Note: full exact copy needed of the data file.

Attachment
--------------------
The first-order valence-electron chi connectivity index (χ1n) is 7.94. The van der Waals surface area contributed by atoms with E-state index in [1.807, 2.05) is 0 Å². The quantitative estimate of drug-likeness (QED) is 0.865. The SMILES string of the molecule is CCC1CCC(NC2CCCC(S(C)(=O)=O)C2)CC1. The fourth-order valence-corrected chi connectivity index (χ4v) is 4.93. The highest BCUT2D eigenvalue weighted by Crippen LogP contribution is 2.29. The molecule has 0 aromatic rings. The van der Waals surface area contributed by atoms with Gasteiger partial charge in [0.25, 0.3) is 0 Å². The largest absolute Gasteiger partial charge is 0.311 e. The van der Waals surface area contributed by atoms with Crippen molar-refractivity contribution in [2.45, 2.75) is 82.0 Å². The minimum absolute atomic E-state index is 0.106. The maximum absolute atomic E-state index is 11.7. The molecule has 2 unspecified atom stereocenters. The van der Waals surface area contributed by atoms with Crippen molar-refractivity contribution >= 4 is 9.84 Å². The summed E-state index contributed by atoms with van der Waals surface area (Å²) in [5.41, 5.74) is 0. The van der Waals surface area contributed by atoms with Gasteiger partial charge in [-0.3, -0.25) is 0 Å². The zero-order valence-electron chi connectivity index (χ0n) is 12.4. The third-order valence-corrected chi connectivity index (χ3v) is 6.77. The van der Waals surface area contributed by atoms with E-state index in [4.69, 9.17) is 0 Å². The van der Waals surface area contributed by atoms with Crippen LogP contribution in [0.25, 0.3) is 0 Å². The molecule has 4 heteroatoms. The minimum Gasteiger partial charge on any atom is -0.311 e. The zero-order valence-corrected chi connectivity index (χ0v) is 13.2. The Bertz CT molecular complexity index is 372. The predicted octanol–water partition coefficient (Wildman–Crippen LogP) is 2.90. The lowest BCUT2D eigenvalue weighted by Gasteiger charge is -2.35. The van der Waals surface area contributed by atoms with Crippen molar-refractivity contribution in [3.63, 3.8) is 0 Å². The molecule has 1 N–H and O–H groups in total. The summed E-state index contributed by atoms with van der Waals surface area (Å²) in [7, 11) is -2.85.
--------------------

The first-order valence-electron chi connectivity index (χ1n) is 7.94. The van der Waals surface area contributed by atoms with E-state index in [1.807, 2.05) is 0 Å². The quantitative estimate of drug-likeness (QED) is 0.865. The SMILES string of the molecule is CCC1CCC(NC2CCCC(S(C)(=O)=O)C2)CC1. The fourth-order valence-corrected chi connectivity index (χ4v) is 4.93. The highest BCUT2D eigenvalue weighted by Crippen LogP contribution is 2.29. The molecule has 0 aromatic rings. The van der Waals surface area contributed by atoms with Gasteiger partial charge in [0.25, 0.3) is 0 Å². The largest absolute Gasteiger partial charge is 0.311 e. The van der Waals surface area contributed by atoms with Crippen molar-refractivity contribution in [2.45, 2.75) is 82.0 Å². The minimum absolute atomic E-state index is 0.106. The maximum absolute atomic E-state index is 11.7. The molecule has 2 unspecified atom stereocenters. The van der Waals surface area contributed by atoms with Crippen molar-refractivity contribution >= 4 is 9.84 Å². The summed E-state index contributed by atoms with van der Waals surface area (Å²) in [5.41, 5.74) is 0. The van der Waals surface area contributed by atoms with Gasteiger partial charge in [-0.3, -0.25) is 0 Å². The zero-order valence-electron chi connectivity index (χ0n) is 12.4. The third-order valence-corrected chi connectivity index (χ3v) is 6.77. The van der Waals surface area contributed by atoms with E-state index in [4.69, 9.17) is 0 Å². The van der Waals surface area contributed by atoms with Crippen LogP contribution in [0.25, 0.3) is 0 Å². The molecule has 4 heteroatoms. The minimum Gasteiger partial charge on any atom is -0.311 e. The zero-order valence-corrected chi connectivity index (χ0v) is 13.2. The Bertz CT molecular complexity index is 372. The predicted octanol–water partition coefficient (Wildman–Crippen LogP) is 2.90. The lowest BCUT2D eigenvalue weighted by Gasteiger charge is -2.35. The van der Waals surface area contributed by atoms with Crippen molar-refractivity contribution in [3.63, 3.8) is 0 Å². The molecule has 1 N–H and O–H groups in total. The summed E-state index contributed by atoms with van der Waals surface area (Å²) in [7, 11) is -2.85.